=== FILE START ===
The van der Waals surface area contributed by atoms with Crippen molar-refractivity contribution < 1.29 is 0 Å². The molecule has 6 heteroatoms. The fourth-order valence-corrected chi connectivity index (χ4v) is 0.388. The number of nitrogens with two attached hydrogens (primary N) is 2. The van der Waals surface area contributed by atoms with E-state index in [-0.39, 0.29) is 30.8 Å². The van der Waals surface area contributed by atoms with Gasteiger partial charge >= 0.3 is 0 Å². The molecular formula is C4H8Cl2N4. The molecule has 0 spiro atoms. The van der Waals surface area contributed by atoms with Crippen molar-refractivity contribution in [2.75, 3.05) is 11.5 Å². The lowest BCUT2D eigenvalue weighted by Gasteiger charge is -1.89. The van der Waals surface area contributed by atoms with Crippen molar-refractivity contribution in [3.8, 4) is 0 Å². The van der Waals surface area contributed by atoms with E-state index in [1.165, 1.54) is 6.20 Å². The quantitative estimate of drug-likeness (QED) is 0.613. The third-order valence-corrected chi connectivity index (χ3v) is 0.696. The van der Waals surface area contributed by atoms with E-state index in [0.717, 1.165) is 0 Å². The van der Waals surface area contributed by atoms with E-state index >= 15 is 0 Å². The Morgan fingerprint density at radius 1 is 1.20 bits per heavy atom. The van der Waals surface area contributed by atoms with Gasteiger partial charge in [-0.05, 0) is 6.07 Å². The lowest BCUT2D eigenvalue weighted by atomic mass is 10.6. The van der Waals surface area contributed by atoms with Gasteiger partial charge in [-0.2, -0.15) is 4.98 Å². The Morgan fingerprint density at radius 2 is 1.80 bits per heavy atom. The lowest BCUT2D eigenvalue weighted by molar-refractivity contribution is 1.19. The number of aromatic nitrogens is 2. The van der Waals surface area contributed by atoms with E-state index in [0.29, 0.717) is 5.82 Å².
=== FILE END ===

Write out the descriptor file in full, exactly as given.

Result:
The van der Waals surface area contributed by atoms with Crippen molar-refractivity contribution < 1.29 is 0 Å². The molecule has 6 heteroatoms. The fourth-order valence-corrected chi connectivity index (χ4v) is 0.388. The number of nitrogens with two attached hydrogens (primary N) is 2. The van der Waals surface area contributed by atoms with E-state index in [-0.39, 0.29) is 30.8 Å². The van der Waals surface area contributed by atoms with Gasteiger partial charge >= 0.3 is 0 Å². The molecular formula is C4H8Cl2N4. The molecule has 0 spiro atoms. The van der Waals surface area contributed by atoms with Crippen molar-refractivity contribution in [2.75, 3.05) is 11.5 Å². The lowest BCUT2D eigenvalue weighted by Gasteiger charge is -1.89. The van der Waals surface area contributed by atoms with Crippen molar-refractivity contribution in [3.8, 4) is 0 Å². The van der Waals surface area contributed by atoms with E-state index in [1.165, 1.54) is 6.20 Å². The quantitative estimate of drug-likeness (QED) is 0.613. The third-order valence-corrected chi connectivity index (χ3v) is 0.696. The van der Waals surface area contributed by atoms with E-state index in [0.717, 1.165) is 0 Å². The van der Waals surface area contributed by atoms with E-state index >= 15 is 0 Å². The Morgan fingerprint density at radius 1 is 1.20 bits per heavy atom. The van der Waals surface area contributed by atoms with Gasteiger partial charge in [-0.05, 0) is 6.07 Å². The lowest BCUT2D eigenvalue weighted by atomic mass is 10.6. The van der Waals surface area contributed by atoms with Gasteiger partial charge in [-0.2, -0.15) is 4.98 Å². The Morgan fingerprint density at radius 2 is 1.80 bits per heavy atom. The lowest BCUT2D eigenvalue weighted by molar-refractivity contribution is 1.19. The number of aromatic nitrogens is 2. The van der Waals surface area contributed by atoms with E-state index in [0.29, 0.717) is 5.82 Å².